Since demolition is often the first responder on a project, that means that demolition firms are currently starting work on projects that were awarded in November and December last year. And let’s not forget that December was comparatively quiet compared to the rest of 2018.

But that is only a minor issue in the grand scheme of things. And a shift of a week or two – while inconvenient – is not going to jeopardise the financial stability of an established demolition firm.

And we also can’t lay the blame for the current situation at the door of Brexit. Yes, it has been a protracted and frustrating saga, one that has revealed more about the political classes than they would have liked; one that will be taught in schools in decades to come as the very pinnacle of mismanagement.

But against a backdrop of government intransigence and economic uncertainty, construction has continued to grow. Indeed, in the month that Brexit should have become official, the monthly total for contract wards easily surpassed the £6 billion mark to make it one of the best months on record.
Maybe the make-up of the work is an influence.

During April 2019, the housing sector accounted for roughly half of all the £6 billion of new construction contract awards recorded on the BCLive league table. So, unless your demolition firm has close ties to the housing market, then immediately you’re out of luck.

Furthermore, while upsurges in housing demand normally fuel a similar upswing in the demand for new roads, rail links, airports, bridges and utilities, spend on infrastructure is currently not keeping pace.

That is compounded by a slip in the education sector. April normally marks an annual loosening of the government purse strings for the construction of new schools and for the refurbishment and upgrading of existing ones. So far, that has failed to materialise this year.

And then, of course, there is the perennial demolition problem of companies over-extending themselves while times are good while making no provision for when times turn bad.

All too often, demolition firms find themselves with expensive equipment that spends more time in the yard than it does on site. They find themselves with more staff than they have work for them to do. And, sadly, rather too many have enjoyed the trappings of short term success that can turn quickly into a long term debt.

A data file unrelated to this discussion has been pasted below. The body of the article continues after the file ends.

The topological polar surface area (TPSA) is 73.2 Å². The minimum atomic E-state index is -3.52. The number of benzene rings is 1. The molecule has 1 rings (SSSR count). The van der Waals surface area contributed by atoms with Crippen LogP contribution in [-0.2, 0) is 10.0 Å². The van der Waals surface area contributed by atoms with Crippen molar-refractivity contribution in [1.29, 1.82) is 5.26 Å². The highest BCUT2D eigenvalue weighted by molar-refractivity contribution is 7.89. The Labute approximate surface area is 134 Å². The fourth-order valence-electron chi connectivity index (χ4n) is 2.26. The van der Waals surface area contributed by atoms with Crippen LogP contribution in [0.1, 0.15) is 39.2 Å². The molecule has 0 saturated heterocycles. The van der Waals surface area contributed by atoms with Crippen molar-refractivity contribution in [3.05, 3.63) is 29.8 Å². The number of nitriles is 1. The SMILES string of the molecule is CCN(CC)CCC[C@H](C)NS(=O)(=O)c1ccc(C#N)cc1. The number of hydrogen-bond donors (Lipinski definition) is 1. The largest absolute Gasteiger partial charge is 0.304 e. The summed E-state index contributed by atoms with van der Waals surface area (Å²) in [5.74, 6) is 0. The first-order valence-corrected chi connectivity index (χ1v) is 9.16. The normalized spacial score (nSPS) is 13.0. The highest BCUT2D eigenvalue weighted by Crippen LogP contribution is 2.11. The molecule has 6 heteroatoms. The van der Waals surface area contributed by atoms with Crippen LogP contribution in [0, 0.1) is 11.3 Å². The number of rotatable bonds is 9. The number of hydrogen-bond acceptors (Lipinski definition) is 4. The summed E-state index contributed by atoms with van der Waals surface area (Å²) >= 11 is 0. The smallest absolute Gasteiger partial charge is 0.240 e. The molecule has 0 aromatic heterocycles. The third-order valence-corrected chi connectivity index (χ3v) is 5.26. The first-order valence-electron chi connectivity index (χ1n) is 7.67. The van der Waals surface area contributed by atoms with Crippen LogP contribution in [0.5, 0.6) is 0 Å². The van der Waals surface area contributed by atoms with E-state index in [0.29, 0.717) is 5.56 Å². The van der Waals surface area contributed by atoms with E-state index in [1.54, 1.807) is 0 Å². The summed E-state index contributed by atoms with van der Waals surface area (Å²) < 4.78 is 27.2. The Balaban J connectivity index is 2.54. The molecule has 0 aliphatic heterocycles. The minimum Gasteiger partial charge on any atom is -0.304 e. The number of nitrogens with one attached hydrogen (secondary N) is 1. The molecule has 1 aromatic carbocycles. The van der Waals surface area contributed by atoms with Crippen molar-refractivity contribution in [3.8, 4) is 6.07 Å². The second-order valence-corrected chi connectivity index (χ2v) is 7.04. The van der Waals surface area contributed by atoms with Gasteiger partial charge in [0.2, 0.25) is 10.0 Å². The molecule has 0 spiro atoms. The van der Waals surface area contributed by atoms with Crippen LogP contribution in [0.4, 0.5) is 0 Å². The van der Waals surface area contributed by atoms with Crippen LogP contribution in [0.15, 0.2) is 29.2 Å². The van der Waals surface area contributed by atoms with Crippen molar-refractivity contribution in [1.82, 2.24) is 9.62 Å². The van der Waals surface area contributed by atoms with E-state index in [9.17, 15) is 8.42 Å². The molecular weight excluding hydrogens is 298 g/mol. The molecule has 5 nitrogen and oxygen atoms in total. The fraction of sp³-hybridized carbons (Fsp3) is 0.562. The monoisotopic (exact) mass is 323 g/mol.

The cost of staff, fuel, insurance and a multitude of other business critical costs have continued to rise while the amount that a client is willing to pay for a demolition contract has remained largely unaltered.

Yet for all of this, it appears that no-one is talking about it. Well, at least they’re not talking to each other about it. Instead, they’re talking to me. They’re telling me that larger companies are being forced to take on smaller works that a year ago would have been considered beneath them. They’re telling me that they’re having to work further afield to keep men and machines moving. They’re telling me that even some of the best known and most respected contractors are now finding themselves between jobs.

I can understand the fact that no-one wants to be the first to hold up their hands and declare that they’re struggling. I know that such an admission would be perceived as a sign of potential weakness that might be exploited by a rival.

But unless the industry overcomes such concerns and actually comes clean about the true state of the UK demolition sector today, I fear that many are sleepwalking towards a disaster.

Now you know why I am worried.

Video – Despe scores at Atalanta…

Italian demolition giant carries out partial stadium demolition.

Award-winning demolition contractor Despe has carried out the partial demolition of the Stadio di Bergamo, home of Series A team, Atalanta.

And the action is captured in this new time-lapse film.

Video – Hotel demolition raises concerns…

Overnight internal collapse leads to road closures.

Construction at the Marshall Hotel lead officials to close roads in downtown Sacramento Tuesday night and into Wednesday morning.

Tuesday evening debris and floors inside the building started collapsing on their own, throwing debris and dust onto the street. Pedestrians walking in the area were concerned the entire building would collapse and made the emergency calls.

The Sacramento Fire Department along with Sacramento Police decided to close the roads until building inspectors could ensure the old hotel and a steel exoskeleton designed to support exterior walls were safe. The deolition is being carried out by Two Rivers Demolition: